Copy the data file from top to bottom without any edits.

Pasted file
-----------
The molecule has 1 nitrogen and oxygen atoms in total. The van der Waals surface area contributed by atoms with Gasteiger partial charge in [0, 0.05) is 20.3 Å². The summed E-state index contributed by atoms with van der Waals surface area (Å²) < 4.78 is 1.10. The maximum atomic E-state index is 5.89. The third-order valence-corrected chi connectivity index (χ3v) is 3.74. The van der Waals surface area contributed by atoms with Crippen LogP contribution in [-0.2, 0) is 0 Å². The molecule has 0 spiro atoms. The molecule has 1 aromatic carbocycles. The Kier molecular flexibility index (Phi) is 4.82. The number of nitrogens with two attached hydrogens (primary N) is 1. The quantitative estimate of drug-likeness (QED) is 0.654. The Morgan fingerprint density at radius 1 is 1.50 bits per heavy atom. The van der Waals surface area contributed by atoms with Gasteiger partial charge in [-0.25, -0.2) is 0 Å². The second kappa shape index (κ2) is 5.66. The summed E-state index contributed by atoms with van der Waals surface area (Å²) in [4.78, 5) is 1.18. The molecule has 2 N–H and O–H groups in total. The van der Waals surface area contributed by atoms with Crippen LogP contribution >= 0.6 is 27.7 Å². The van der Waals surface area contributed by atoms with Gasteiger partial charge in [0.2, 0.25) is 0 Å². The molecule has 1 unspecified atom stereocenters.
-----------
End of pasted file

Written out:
The molecule has 1 nitrogen and oxygen atoms in total. The van der Waals surface area contributed by atoms with Gasteiger partial charge in [0, 0.05) is 20.3 Å². The summed E-state index contributed by atoms with van der Waals surface area (Å²) < 4.78 is 1.10. The maximum atomic E-state index is 5.89. The third-order valence-corrected chi connectivity index (χ3v) is 3.74. The van der Waals surface area contributed by atoms with Crippen LogP contribution in [-0.2, 0) is 0 Å². The molecule has 0 spiro atoms. The molecule has 1 aromatic carbocycles. The Kier molecular flexibility index (Phi) is 4.82. The number of nitrogens with two attached hydrogens (primary N) is 1. The quantitative estimate of drug-likeness (QED) is 0.654. The Morgan fingerprint density at radius 1 is 1.50 bits per heavy atom. The van der Waals surface area contributed by atoms with Gasteiger partial charge in [-0.25, -0.2) is 0 Å². The second kappa shape index (κ2) is 5.66. The summed E-state index contributed by atoms with van der Waals surface area (Å²) in [4.78, 5) is 1.18. The molecule has 2 N–H and O–H groups in total. The van der Waals surface area contributed by atoms with Crippen LogP contribution >= 0.6 is 27.7 Å². The van der Waals surface area contributed by atoms with Gasteiger partial charge in [0.2, 0.25) is 0 Å². The molecule has 1 unspecified atom stereocenters.